Evidence for liquid water on some parts of Mars—now or in the past—looks leakier than researchers had supposed, according to an analysis of the sharpest images ever taken of the Red Planet from orbit. But in other places, the new images bolster the case that water once flowed.
High-resolution pictures and infrared spectra recorded by NASA’s Mars Reconnaissance Orbiter (MRO) indicate that fresh, bright streaks on two steep gullies don’t signify a recent flow of water, as scientists suggested just a year ago (SN: 12/23/06, p. 416). MRO’s instruments neither detected minerals that might have been left behind as salty groundwater evaporated from those regions nor found changes in the shapes of the deposits since the gullies were last imaged 15 months ago. Such changes could have occurred if the bright deposits were frost created by an underground supply of water rushing to the frigid surface in recent years or months.
Instead, the deposits on the steep gullies could just as easily have been formed by landslides of dry, sandy material, assert Alfred McEwen of the University of Arizona in Tucson and his colleagues in one of five reports of MRO findings in the Sept. 21 Science. Other gullies, however, whose slopes are too shallow to permit landslides, do offer clear evidence of watery flows. These flows might have occurred several million years ago, when the Martian climate was warmer.
McEwen, Windy Jaeger of the U.S. Geological Survey in Flagstaff, Ariz., and their collaborators reexamined a 300-kilometer-long system of channels called Athabasca Valles, which in lower-resolution images taken by previous spacecraft showed some resemblance to a frozen sea. Although not ruling out water might have carved the system, the new images suggest that the structure is more likely a remnant of a “once-swollen river of lava,” the researchers say in another of the five reports.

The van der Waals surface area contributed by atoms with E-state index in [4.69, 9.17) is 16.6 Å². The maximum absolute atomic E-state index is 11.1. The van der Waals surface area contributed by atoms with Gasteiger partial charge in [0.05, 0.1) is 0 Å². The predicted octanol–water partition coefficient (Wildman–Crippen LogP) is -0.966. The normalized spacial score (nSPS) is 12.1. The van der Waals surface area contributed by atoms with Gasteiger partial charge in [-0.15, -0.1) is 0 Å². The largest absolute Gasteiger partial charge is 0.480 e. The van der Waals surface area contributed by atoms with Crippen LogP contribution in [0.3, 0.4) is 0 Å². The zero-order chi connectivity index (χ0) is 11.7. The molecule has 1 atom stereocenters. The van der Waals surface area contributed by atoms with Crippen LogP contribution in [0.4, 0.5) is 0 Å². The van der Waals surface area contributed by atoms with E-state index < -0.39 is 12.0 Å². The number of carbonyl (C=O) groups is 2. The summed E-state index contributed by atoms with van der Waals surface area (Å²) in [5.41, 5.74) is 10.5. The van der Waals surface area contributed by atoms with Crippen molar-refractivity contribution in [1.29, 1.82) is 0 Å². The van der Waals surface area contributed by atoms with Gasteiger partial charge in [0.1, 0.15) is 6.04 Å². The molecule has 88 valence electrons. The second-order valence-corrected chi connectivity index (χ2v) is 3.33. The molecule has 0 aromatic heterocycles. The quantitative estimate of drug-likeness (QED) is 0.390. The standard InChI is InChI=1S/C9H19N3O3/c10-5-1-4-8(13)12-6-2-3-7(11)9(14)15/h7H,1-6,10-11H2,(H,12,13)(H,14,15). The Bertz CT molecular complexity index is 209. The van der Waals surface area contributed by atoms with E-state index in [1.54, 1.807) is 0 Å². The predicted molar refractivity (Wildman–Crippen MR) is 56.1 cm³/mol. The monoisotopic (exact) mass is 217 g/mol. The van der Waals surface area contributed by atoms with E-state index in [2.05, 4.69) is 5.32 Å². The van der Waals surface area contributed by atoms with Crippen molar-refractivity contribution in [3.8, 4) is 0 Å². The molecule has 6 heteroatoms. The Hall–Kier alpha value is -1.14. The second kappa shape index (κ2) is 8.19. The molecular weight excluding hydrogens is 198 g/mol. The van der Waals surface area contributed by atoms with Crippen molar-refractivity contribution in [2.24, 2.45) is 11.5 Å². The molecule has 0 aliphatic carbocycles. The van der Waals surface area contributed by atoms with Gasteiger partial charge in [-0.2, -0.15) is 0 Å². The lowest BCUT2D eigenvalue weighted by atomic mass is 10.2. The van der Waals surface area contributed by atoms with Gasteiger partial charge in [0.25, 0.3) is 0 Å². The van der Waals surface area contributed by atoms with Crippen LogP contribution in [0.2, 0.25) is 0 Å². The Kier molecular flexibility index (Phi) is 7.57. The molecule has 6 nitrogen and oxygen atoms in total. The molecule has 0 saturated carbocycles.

Theorists have invoked the presence of liquid water for “nearly every imaginable time and place on Mars,” notes McEwen. But the interpretation of planetary features “can completely change with better observations,” he adds.
Although the MRO images cover only 0.2 percent of the Martian surface, they reveal features as small as 50 centimeters across, about 10 times the resolution of previous satellite images. MRO reached Mars last year and is now recording a terabyte of data a week—more than many missions do during their entire lives.
Elsewhere on the Red Planet, McEwen notes, water might have played a more important role than had been indicated. The MRO camera reveals branched channels and fanlike deposits adjacent to several large craters. The channels and deposits suggest the flow of water, perhaps when meteoroids slammed into an ice-rich crust, McEwen suggests.
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As well as excavating craters, the impacts would have created transient, wet microenvironments in which liquid water sculpted the channels and left behind the deposits, he says. Images of the features support the hypothesis that ancient Mars had sporadic episodes of warm, wet weather at specific sites but not a warm, planetwide climate for long periods.
Some scientists in the past may have been too quick to jump on the bandwagon for a wet Mars, comments Philip Christensen of Arizona State University in Tempe. The new findings add to the evidence that the planet had liquid water “only for brief periods” during an otherwise cold and dry history, he says.